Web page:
ANKK sponsored session at the HNA Conference 2024 - London/Cambridge - 10-13 July 2024
Moving Dutch Knowledge: Collections as Knowledge Repositories and Sites of Transformation and Transfiguration
MADELINE DELBÉ (FLORENCE/BONN/PARIS)
JULIA ELLINGHAUS (FRANKFURT/WUPPERTAL)
ANNA LISA SCHWARTZ (MUNICH/TRIER)
Both the Southern and Northern Netherlands were a mighty hub for art, culture, trade, and, ultimately, knowledge. Much of the latter has been preserved in objects as well as in the context in which they were collected and presented. However, all too often, the meta-level of knowledge is obscured by particular aspects related to single objects, without taking into account the larger context of the collection. Ultimately, collections of artistic and cultural objects as well as literal sources can serve not only as repositories of knowledge, but also display how this knowledge was perceived, stored, displayed, transformed, applied, and implemented into new contexts.
In this particular case, knowledge primarily encompasses the respective scientific level of knowledge and understanding: Exotic objects, for instance, convey an awareness of flora and fauna of distant countries and continents as well as their exploration; scientific instruments demonstrate the technical achievements of the time; the same applies to ethnographic pieces, ancient relics, or alchemical artefacts, which may stand for knowledge, learning, discovery, and contemporary (linguistic) fixation and systematisation. In addition, knowledge may also refer to epistemological systems of knowledge collections such as Aristoteles’s five Intellectual Virtues.
As soon as scholarly attention is shifted onto the objects themselves, the focus is usually laid on the context of origin, style, artistic design process, materiality, or significance for cultural or economic history, to name only a few. The idea of "knowledge repositories" has already been explored in studies on art chambers and especially constcamer paintings (e.g. Koeleman 2021). In order to examine this broad concept in a larger context, this session would like to shed light on a variety of collections and objects. In addition to aristocratic collections, also collections created in a private, religious, or economic context come into question here, as well as objects used in everyday practice, for example in craft workshops or publishing companies.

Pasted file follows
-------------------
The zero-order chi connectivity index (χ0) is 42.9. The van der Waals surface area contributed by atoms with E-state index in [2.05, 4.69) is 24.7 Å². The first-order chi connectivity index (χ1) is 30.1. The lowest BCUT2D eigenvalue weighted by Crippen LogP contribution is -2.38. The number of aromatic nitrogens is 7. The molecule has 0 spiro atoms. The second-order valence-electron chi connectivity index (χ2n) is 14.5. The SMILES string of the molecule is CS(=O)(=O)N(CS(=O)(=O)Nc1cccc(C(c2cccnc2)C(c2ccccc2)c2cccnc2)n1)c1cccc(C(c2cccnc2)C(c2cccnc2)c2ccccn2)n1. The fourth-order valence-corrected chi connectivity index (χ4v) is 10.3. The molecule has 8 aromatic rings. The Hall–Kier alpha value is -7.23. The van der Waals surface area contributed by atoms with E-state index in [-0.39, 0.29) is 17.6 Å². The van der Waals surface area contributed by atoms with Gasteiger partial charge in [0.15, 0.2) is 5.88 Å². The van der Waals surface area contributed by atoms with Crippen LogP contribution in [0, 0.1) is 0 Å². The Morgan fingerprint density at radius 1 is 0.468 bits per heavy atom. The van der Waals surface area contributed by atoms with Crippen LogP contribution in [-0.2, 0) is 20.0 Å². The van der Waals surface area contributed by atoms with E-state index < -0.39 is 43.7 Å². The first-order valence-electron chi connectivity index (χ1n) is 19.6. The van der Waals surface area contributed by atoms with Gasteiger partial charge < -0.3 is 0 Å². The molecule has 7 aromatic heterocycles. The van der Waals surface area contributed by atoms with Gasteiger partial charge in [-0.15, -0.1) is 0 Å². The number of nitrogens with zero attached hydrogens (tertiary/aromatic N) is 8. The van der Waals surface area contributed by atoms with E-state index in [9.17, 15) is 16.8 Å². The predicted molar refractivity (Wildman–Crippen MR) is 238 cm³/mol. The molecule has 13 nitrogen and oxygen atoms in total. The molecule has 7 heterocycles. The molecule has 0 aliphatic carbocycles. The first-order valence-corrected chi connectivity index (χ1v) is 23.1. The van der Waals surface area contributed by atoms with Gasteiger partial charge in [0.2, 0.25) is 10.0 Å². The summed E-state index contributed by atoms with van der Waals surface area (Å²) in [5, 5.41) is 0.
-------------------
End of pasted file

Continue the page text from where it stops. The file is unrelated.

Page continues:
This session seeks to focus on knowledge entailed in collections in either The Netherlands or foreign collections holding Flemish or Dutch objects in the early modern era. Examined in this way, collections are understood to function as knowledge repositories that are able to transmit, transform, and transfigure knowledge via the context in which they are presented and perceived. Special emphasis is placed on the trajectories of “Dutch” knowledge, i.e. knowledge that originated from The Netherlands, was passed through them, or was considered Netherlandish.
Possible case studies may address the following questions, but are not limited to:
Which kinds of knowledge transfer originated in The Netherlands?
Which knowledge was created, transformed, or transfigured in The Netherlands?
Which aspects of knowledge could Netherlandish objects add to a collection and in which way do these hold the ability to redraft a collection?
In which ways was Dutch knowledge connected to imperialism and how could this knowledge be altered or even adulterated?
Which knowledge did the Dutch claim as their own?
How did Dutch knowledge ultimately shape the view of The Netherlands in foreign countries?
The session focuses on the early modern period, but contributions from other periods are also welcome. We especially welcome submissions from early career researchers.
Proposals should consist of a title and an abstract (about 500 words) for a 20 min talk and a short CV. Please send your proposal in one PDF file by Friday, September 29th 2023 to